Background Reducing unplanned pregnancy in Scotland is a key government objective. Long-acting reversible contraception (LARC) is a cost-effective way to reduce unintended pregnancy. Abortion and teenage pregnancy rates are highest in the most deprived areas. One possible explanation could be contraceptive prescribing inequality. This study examined the relationship between area deprivation measured by the Scottish Index of Multiple Deprivation and LARC prescription.
Methods Using Scottish electronic prescribing data from primary care and sexual and reproductive health clinics, this study analysed female Lothian residents with a valid postcode aged 16–49 years who received a contraceptive prescription from 1 April 2012 to 31 March 2014. Prescription of LARC (intrauterine, implant or injectable contraceptive) compared with non-LARC (oral pill, patch, ring or diaphragm) was examined. Logistic regression was performed adjusting for age group and prescription location.
Results A total of 90 150 women were included; 21.1% of prescriptions were LARC and 15.3% vLARC (intrauterine method or implant). Women residing in the most deprived quintile (Q1) and prescribed contraception received a significantly higher proportion of LARC than quintiles 2–5 (Q2–5). Odds ratios compared with Q1 were: Q2 0.86, Q3 0.77, Q4 0.59 and Q5 0.51. Women in quintile 1 were also significantly more likely to receive vLARC than quintiles 2–5.
Conclusion Women in the most deprived quintile in Lothian who are prescribed contraception are significantly more likely to receive LARC and vLARC compared with women in less deprived quintiles.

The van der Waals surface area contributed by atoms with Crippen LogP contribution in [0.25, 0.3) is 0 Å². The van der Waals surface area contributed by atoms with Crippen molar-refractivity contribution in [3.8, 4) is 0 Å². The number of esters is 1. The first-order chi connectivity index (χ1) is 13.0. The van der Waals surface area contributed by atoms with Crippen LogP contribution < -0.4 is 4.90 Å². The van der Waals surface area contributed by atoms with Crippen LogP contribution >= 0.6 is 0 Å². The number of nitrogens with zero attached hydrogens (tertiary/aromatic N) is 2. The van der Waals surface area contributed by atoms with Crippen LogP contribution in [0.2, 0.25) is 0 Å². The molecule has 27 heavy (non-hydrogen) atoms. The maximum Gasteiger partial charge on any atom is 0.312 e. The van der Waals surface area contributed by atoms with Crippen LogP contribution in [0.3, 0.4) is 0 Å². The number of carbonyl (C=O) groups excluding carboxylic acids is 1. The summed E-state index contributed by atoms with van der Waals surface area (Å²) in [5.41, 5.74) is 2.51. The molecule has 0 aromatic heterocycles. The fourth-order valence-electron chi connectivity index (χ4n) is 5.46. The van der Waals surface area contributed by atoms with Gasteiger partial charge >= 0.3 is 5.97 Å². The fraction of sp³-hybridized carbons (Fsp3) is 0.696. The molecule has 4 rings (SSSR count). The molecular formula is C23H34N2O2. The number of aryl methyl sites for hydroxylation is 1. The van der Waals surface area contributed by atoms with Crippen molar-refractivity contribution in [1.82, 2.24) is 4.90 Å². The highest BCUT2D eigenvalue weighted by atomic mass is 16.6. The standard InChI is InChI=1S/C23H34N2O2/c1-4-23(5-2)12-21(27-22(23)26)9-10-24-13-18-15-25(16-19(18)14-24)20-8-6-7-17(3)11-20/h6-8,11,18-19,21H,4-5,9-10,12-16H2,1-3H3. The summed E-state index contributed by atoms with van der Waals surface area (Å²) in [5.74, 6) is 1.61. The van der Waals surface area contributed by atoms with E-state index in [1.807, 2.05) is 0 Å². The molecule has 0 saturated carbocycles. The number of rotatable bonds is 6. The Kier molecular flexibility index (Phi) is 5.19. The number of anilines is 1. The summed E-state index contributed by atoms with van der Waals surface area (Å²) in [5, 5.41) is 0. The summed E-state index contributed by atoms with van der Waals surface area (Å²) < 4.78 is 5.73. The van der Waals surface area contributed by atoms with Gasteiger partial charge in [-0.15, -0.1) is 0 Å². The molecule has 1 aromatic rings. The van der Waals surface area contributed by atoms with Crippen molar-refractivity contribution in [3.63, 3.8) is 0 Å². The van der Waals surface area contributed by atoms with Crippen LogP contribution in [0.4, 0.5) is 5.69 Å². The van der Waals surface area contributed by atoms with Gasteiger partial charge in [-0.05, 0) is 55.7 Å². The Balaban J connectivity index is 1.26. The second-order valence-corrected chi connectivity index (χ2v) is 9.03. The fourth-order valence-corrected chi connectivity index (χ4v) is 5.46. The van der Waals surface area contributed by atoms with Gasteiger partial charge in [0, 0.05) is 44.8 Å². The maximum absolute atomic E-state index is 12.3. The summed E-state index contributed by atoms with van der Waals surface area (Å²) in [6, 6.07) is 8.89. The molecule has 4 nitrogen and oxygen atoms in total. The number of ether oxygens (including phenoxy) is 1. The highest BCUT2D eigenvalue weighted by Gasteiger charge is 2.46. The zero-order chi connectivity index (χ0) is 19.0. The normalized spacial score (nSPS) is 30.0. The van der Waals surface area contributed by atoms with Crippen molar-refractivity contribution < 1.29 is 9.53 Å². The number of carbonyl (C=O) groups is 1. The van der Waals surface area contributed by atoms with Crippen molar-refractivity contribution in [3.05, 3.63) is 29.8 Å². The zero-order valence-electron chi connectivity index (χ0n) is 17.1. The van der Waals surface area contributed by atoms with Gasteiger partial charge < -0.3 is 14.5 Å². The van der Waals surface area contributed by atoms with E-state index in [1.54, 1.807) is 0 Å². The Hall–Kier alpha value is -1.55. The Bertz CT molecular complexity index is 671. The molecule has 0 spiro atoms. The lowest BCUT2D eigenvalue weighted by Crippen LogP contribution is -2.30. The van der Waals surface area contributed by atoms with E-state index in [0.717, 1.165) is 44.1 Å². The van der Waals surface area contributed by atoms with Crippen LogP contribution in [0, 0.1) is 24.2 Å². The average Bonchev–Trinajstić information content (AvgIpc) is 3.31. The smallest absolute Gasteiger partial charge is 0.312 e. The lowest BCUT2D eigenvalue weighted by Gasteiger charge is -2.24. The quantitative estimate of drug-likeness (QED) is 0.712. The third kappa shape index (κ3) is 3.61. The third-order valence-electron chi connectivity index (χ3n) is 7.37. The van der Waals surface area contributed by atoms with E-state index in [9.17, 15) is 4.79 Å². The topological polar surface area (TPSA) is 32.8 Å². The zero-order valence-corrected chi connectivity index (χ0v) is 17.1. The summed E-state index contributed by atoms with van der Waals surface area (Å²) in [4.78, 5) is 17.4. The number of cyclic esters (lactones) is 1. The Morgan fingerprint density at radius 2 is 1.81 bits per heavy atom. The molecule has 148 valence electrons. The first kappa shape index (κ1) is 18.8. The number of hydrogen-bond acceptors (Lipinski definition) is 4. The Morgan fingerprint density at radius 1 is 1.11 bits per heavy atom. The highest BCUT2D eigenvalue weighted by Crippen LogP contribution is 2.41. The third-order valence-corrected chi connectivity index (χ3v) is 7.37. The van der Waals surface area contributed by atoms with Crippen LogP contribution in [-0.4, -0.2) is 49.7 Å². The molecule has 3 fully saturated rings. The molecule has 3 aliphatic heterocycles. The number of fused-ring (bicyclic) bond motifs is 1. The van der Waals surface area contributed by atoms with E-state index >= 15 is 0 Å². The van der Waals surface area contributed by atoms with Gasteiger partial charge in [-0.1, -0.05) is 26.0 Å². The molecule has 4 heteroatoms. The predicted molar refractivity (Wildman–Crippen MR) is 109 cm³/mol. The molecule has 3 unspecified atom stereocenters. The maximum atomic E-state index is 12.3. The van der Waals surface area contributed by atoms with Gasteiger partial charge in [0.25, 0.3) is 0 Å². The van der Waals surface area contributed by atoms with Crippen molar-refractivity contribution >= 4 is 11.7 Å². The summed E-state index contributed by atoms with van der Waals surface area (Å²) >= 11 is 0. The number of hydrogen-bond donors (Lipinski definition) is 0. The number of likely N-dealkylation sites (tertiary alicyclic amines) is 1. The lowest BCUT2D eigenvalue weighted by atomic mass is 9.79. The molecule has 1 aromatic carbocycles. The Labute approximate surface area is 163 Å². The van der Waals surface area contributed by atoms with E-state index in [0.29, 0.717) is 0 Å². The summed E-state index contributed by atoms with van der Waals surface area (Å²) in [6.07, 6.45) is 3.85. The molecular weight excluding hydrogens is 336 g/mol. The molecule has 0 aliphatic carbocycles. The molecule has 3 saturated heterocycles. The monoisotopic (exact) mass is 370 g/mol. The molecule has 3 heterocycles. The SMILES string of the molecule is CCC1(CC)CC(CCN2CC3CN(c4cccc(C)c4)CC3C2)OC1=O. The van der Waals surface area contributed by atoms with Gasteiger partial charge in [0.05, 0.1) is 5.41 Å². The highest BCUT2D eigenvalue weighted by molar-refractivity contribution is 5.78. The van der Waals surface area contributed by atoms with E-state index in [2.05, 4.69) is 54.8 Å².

- long acting reversible contraception
- hormonal contraception
- area deprivation
- general practice.
Statistics from Altmetric.com
Acknowledgements The authors would like to thank NHS Lothian Data Analysts Ms Eilidh Fletcher, Ms Ana Rodriguez and Mr Andrew Massie for their help in extracting and matching data. They would like to thank Ms Dona Milne, Deputy Director of Public Health and Health Policy at NHS Lothian, for agreeing to the project and the Caldicott Guardian Professor Alison McCallum, Director of Public Health and Health Policy at NHS Lothian for approval of the Caldicott application. The authors accept full responsibility for the analysis and interpretation of the data presented. This work formed part of CM’s thesis towards the Masters in Public Health, University of Manchester.
Competing interests None declared.
Patient consent The author did not have access to any patient identifiable data. All the patient level data was analysed in a safe NHS Lothian Server. Aggregated data only left NHS Lothian once it had been aggregated and it complied with NHS Lothian Statistical Disclosure Guidance.
Ethics approval Caldicott guardian NHS Lothian.
Provenance and peer review Not commissioned; externally peer reviewed.
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